• Anonymous

    Why? WTF will someone do with a stolen bikeshare bike? They are unique with non-standard parts. Nothing really you can do with it.

    What I do expect however is vandalism by some of these NIMBYs out if spite.

  • Anonymous

    While you are correct, you are confusing the symptom for the cause. The increasing property value is a symptom of the fact that the bike share station has made the area more desirable to live in. Desirability leads to increasing prices, and if that is not okay, we’ll, then you should be against any measures hich make an area better. For example, if the city were to stop collecting trash from 99 Bank Street, the cost of living there would plummet.

    Maybe that is what we should do. No bikeshare, and an end to all other public services too. Then the 99 Bank St residents won’t have to be worried about being priced out of their apartments.

  • Anonymous

    Is this an Article 78? Don’t they have to exhaust their administrative remedies before suing the government?

  • Anonymous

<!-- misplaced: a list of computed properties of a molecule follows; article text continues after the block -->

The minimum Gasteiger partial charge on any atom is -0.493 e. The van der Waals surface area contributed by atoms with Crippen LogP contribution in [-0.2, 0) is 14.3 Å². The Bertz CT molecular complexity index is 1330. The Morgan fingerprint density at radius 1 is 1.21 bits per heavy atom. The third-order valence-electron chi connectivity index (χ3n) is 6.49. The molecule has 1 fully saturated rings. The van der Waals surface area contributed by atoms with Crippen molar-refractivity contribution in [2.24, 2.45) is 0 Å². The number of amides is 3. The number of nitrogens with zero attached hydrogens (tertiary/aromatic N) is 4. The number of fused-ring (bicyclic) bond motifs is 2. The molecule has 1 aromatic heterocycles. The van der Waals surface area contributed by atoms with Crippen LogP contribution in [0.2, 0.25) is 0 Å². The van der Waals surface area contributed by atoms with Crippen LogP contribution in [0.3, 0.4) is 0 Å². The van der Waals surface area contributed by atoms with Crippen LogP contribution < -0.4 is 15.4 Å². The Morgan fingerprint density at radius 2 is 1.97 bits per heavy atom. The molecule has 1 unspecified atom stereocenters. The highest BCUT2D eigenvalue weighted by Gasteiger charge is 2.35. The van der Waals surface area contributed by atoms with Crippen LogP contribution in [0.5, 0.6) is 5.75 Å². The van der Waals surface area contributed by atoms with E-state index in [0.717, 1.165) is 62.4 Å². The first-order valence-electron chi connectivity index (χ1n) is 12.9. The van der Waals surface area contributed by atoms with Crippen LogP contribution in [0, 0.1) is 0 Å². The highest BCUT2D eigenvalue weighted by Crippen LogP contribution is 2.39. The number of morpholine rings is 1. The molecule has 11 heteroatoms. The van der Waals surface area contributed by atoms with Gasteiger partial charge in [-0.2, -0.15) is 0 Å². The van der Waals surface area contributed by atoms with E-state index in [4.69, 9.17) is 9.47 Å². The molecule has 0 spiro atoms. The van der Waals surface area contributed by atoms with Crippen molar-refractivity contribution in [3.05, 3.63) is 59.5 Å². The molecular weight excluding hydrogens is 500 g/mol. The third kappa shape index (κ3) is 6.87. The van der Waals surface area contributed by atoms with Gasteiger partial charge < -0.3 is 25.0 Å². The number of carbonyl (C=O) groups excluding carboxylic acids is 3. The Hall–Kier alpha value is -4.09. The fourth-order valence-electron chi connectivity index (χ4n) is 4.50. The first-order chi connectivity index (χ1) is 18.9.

Why “most”? I mean, if you’re committed enough to the folly of stealing super-heavy, easily traced bikes with nonstandard parts, I think you’ll steal them *all*.

    (And then–I’m guessing here but bear with me–and then you’ll fly them back to your underground layer and shout variations on the phrase “Vengeance is mine!”)

  • Joe R.

    Desirability only leads to higher prices if the supply is artificially constrained, as is the case with housing. As livable streets advocates who understand the inherent waste of an auto-dependent lifestyle, we should be lauding any measures which make living in an urban setting less expensive. This doesn’t imply that we make such living cheaper by making it less attractive because we stop collecting the trash. Rather, it means we should increase the supply. Yes, that will mean more NIMBYs complaining about falling property values, but nobody ever said this real estate bubble won’t eventually pop.